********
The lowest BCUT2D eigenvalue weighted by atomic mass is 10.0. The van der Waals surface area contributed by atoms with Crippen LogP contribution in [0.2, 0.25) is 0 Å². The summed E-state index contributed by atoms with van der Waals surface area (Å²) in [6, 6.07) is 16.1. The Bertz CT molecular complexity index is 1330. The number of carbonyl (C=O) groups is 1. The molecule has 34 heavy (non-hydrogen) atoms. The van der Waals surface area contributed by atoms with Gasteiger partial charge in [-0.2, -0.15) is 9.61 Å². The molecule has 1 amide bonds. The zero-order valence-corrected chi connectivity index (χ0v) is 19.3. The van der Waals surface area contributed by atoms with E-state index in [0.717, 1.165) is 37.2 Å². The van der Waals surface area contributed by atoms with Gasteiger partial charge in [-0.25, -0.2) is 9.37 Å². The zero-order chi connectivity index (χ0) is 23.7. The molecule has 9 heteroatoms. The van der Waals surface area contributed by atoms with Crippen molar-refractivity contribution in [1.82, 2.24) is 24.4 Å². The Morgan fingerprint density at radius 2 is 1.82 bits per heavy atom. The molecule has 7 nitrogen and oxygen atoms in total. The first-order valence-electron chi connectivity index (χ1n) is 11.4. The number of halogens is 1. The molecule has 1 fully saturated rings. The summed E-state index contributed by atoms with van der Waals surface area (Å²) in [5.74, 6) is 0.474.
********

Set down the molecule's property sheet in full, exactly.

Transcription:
The lowest BCUT2D eigenvalue weighted by atomic mass is 10.0. The van der Waals surface area contributed by atoms with Crippen LogP contribution in [0.2, 0.25) is 0 Å². The summed E-state index contributed by atoms with van der Waals surface area (Å²) in [6, 6.07) is 16.1. The Bertz CT molecular complexity index is 1330. The number of carbonyl (C=O) groups is 1. The molecule has 34 heavy (non-hydrogen) atoms. The van der Waals surface area contributed by atoms with Gasteiger partial charge in [-0.2, -0.15) is 9.61 Å². The molecule has 1 amide bonds. The zero-order valence-corrected chi connectivity index (χ0v) is 19.3. The van der Waals surface area contributed by atoms with E-state index in [0.717, 1.165) is 37.2 Å². The van der Waals surface area contributed by atoms with Gasteiger partial charge in [-0.25, -0.2) is 9.37 Å². The zero-order chi connectivity index (χ0) is 23.7. The molecule has 9 heteroatoms. The van der Waals surface area contributed by atoms with Crippen molar-refractivity contribution in [1.82, 2.24) is 24.4 Å². The Morgan fingerprint density at radius 2 is 1.82 bits per heavy atom. The molecule has 7 nitrogen and oxygen atoms in total. The first-order valence-electron chi connectivity index (χ1n) is 11.4. The number of halogens is 1. The molecule has 1 fully saturated rings. The summed E-state index contributed by atoms with van der Waals surface area (Å²) in [5.74, 6) is 0.474.